15. These two issues really are the main defences on merits to the present claim. They raise the question of the authority of the second defendant, Chowdhury, to execute the mortgage for the first defendant. This issue depends entirely on the question of fact.
16. The mortgage deed itself expressly confers and states the authority of the defendant Chowdhury to borrow money on mortgage and to represent the first defendant, the Calcutta Engineering College. I have already referred to the relevant clauses and expressions in the mortgage deed.
17. The next relevant fact bearing on this issue is that this defendant, N. Chowdhury, was the Principal of the Calcutta Engineering College and was the Head of the Institution. He also was the Secretary to the Governing Body,
18. The Memorandum of Association of the Governing Body of the first defendant has, among its many objects, the following object in Clause 3(f):
'To borrow, raise and secure money by mortgage of the College properties or otherwise as the College shall think fit.'
This mortgage in suit was a mortgage of the College properties within the Objects Clause of this Memorandum.
19. The Rules and Regulations of the Calcutta Engineering College provide in Rule 11, inter alia, that the Governing Body shall perform all duties necessary for the proper management of the Institution and that the finances of the College will be controlled in the manner provided thereafter. By Rule 12 it is provided that there shall be one Calcutta Engineering College Fund and it shall be held by the Governing Body in trust for the said Institution and all money realised shall be credited to the said fund. Rule 13 provides that such money shall be credited to an account which shall be styled the 'account of the Calcutta Engineering College.' Facts show that the accounts in suit bore that name and title. Rule 14 provides:
'The Governing Body shall in a special meeting convened for the purpose determine how and by whom the cheques are to be signed in Order to withdraw any money from the Bank and who may enter into contracts for and on behalf of the Governing Body.'
20. It is significant that in this case the Governing Body of this first defendant has withheld all Minute Books of the Resolutions of its meetings and all account books. By Clause 6 of the Rules, this Calcutta Engineering College Governing Body has (1) a President, (2) a Vice-President, (3) a Treasurer, and (4) a Secretary. It also provides that ordinarily the Principal shall be the Secretary to the Governing Body. It also provides that the Secretary shall be the Principal ex-officio and Secretary to all the Sub-committees appointed by the Governing Body.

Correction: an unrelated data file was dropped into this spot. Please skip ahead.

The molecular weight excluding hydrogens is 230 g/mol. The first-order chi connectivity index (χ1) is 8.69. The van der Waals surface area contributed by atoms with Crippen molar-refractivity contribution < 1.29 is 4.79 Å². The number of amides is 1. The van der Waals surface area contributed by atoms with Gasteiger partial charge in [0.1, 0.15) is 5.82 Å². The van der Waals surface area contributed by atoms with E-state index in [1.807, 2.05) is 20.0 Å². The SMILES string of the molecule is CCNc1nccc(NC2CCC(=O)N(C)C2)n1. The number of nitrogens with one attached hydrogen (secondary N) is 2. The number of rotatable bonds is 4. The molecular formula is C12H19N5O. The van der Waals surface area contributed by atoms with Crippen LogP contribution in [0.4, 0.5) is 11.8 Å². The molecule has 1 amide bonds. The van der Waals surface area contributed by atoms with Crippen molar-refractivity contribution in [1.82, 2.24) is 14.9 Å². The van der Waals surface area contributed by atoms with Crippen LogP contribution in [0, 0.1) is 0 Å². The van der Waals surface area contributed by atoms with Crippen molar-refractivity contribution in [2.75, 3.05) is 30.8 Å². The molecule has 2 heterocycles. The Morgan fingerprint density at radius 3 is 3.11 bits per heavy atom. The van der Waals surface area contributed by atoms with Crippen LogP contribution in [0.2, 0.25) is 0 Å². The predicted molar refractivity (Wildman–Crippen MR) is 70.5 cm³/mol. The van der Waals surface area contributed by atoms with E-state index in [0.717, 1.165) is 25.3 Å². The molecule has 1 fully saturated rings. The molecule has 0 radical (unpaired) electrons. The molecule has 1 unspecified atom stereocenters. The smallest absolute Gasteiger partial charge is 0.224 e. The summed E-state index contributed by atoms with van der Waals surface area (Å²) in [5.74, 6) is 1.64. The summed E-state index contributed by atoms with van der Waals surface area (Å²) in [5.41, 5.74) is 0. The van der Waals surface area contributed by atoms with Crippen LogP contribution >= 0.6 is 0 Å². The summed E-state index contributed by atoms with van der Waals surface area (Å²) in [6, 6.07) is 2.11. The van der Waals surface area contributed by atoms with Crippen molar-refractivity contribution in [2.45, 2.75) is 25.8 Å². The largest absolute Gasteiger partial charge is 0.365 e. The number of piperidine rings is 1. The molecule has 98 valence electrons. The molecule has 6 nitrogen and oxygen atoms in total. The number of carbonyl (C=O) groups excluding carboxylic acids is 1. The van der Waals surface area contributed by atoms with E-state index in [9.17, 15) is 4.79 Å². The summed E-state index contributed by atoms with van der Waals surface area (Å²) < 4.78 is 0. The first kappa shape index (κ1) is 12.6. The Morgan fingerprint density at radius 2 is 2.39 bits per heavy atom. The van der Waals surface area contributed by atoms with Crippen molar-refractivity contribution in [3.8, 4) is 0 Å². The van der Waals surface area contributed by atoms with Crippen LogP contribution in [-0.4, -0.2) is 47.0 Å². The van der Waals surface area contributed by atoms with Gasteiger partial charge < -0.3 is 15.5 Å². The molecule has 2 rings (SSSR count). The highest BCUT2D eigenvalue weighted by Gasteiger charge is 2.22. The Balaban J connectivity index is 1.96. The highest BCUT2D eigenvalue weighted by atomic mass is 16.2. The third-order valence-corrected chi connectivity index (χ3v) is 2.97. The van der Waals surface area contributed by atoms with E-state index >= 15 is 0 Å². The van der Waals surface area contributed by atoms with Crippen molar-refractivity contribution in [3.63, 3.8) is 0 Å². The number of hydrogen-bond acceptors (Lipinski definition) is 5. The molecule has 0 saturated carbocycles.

21. The Rules, therefore, establish that the Principal Chowdhury was a member of the Governing Body and was Secretary to the Governing Body and was Secretary to all sub-committees appointed by the Governing Body, and therefore must be regarded on the Rules and on the facts of this case as the principal executive, He was not only the Principal and the Head of the Institution, the College but he was also the principal executive acting for and on behalf of the Governing Body.
22. Now the main defence of the Calcutta Engineering College is that such a person as the Principal of the College and Secretary to the Governing Body had no authority to borrow the money on the mortgage in suit. The representations in the mortgage deed itself, the objects of the Memorandum, and the Rules of the College are all against this defence that he had no authority. Not one member of the Governing Body of the time has come forward to give evidence to say that no authority was given to the Principal and Secretary. Not a single book of the Calcutta Engineering College has been produced. No books of account and no books of the minutes of the Resolutions of the Governing Body have been produced to show that Principal Chowdhury had no authority even as Secretary of the Governing Body. Non-production of this evidence which has not been even attempted to be explained, entitles me to come to the conclusion that if the minutes of the Resolutions of the Governing Body were produced and if the books of account were produced and if any member of the Governing Body of that time was produced as a witness, then such evidence would not have supported this defence and would have shown that Principal Chowdhury and the Secretary of the Governing Body had full and complete authority to execute this mortgage and borrow the money on this mortgage on behalf of the Calcutta Engineering College.
23-27. I shall now deal with the oral evidence on the point. The evidence of the plaintiff on this point is given by Pulin Behari Ghosh. (His Lordship considered the oral evidence and continued as follows:) On an analysis of the oral evidence also I have no hesitation in coming to the conclusion that the defendant Calcutta Engineering College fully authorised defendant Chaudhuri to mortgage and to incur the debts on its behalf and the second defendant Chandhuri was the authorised agent to operate and make payments in the said accounts in suit. I shall add here only this that Pulin's evidence expressly states that accounts were sent to the Calcutta Engineering College. Yet the college has refused to disclose any books to show either that it did not receive those accounts or that no money on these accounts came to its coffers.